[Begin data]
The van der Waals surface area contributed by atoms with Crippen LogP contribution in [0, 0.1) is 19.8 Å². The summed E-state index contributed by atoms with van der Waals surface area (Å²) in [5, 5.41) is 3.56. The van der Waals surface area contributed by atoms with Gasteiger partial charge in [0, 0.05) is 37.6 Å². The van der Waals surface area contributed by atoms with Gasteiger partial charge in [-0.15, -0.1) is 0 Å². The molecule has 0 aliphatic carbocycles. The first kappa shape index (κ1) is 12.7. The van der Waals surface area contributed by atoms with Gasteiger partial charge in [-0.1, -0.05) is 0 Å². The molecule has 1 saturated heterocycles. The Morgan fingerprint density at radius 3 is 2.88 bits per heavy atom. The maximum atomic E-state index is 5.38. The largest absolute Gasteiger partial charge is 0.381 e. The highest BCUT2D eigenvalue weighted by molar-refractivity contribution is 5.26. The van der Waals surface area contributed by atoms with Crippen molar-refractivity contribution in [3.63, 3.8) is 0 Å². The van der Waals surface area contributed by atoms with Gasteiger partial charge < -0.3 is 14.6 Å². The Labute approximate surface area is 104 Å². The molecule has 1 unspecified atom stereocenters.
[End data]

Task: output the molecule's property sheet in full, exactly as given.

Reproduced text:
The van der Waals surface area contributed by atoms with Crippen LogP contribution in [0, 0.1) is 19.8 Å². The summed E-state index contributed by atoms with van der Waals surface area (Å²) in [5, 5.41) is 3.56. The van der Waals surface area contributed by atoms with Gasteiger partial charge in [0, 0.05) is 37.6 Å². The van der Waals surface area contributed by atoms with Gasteiger partial charge in [-0.15, -0.1) is 0 Å². The molecule has 0 aliphatic carbocycles. The first kappa shape index (κ1) is 12.7. The van der Waals surface area contributed by atoms with Gasteiger partial charge in [-0.1, -0.05) is 0 Å². The molecule has 1 saturated heterocycles. The Morgan fingerprint density at radius 3 is 2.88 bits per heavy atom. The maximum atomic E-state index is 5.38. The largest absolute Gasteiger partial charge is 0.381 e. The highest BCUT2D eigenvalue weighted by molar-refractivity contribution is 5.26. The van der Waals surface area contributed by atoms with Crippen molar-refractivity contribution in [3.63, 3.8) is 0 Å². The van der Waals surface area contributed by atoms with Gasteiger partial charge < -0.3 is 14.6 Å². The Labute approximate surface area is 104 Å². The molecule has 1 unspecified atom stereocenters.